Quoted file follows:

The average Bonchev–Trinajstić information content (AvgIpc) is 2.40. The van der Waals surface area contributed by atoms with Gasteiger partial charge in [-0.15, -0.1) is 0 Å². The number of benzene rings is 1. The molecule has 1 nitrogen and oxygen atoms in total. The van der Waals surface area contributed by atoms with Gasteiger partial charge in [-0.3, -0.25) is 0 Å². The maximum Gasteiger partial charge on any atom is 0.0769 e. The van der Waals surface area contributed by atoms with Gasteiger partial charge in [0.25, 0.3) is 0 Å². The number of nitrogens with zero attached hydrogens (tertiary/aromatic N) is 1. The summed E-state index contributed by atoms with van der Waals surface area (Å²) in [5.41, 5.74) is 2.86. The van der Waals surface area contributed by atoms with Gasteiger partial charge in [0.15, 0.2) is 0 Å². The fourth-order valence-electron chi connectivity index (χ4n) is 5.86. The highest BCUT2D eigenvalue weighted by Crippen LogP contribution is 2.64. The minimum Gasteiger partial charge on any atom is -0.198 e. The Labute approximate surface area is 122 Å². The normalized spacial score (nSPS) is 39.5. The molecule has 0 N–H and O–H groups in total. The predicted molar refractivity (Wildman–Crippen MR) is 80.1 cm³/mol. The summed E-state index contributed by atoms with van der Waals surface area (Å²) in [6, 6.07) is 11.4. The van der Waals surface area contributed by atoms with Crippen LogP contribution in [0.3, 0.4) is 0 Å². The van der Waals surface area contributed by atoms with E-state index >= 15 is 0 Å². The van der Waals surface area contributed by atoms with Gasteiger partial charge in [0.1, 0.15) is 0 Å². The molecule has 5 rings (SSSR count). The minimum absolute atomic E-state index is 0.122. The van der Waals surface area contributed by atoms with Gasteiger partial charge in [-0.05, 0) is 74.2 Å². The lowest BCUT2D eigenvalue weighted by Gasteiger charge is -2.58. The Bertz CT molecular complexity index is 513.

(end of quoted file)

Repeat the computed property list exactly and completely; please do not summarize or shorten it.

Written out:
The average Bonchev–Trinajstić information content (AvgIpc) is 2.40. The van der Waals surface area contributed by atoms with Gasteiger partial charge in [-0.15, -0.1) is 0 Å². The number of benzene rings is 1. The molecule has 1 nitrogen and oxygen atoms in total. The van der Waals surface area contributed by atoms with Gasteiger partial charge in [-0.3, -0.25) is 0 Å². The maximum Gasteiger partial charge on any atom is 0.0769 e. The van der Waals surface area contributed by atoms with Gasteiger partial charge in [0.25, 0.3) is 0 Å². The number of nitrogens with zero attached hydrogens (tertiary/aromatic N) is 1. The summed E-state index contributed by atoms with van der Waals surface area (Å²) in [5.41, 5.74) is 2.86. The van der Waals surface area contributed by atoms with Gasteiger partial charge in [0.15, 0.2) is 0 Å². The fourth-order valence-electron chi connectivity index (χ4n) is 5.86. The highest BCUT2D eigenvalue weighted by Crippen LogP contribution is 2.64. The minimum Gasteiger partial charge on any atom is -0.198 e. The Labute approximate surface area is 122 Å². The normalized spacial score (nSPS) is 39.5. The molecule has 0 N–H and O–H groups in total. The predicted molar refractivity (Wildman–Crippen MR) is 80.1 cm³/mol. The summed E-state index contributed by atoms with van der Waals surface area (Å²) in [6, 6.07) is 11.4. The van der Waals surface area contributed by atoms with Crippen LogP contribution in [0.3, 0.4) is 0 Å². The van der Waals surface area contributed by atoms with E-state index >= 15 is 0 Å². The van der Waals surface area contributed by atoms with Gasteiger partial charge in [0.1, 0.15) is 0 Å². The molecule has 5 rings (SSSR count). The minimum absolute atomic E-state index is 0.122. The van der Waals surface area contributed by atoms with Gasteiger partial charge in [-0.05, 0) is 74.2 Å². The lowest BCUT2D eigenvalue weighted by Gasteiger charge is -2.58. The Bertz CT molecular complexity index is 513.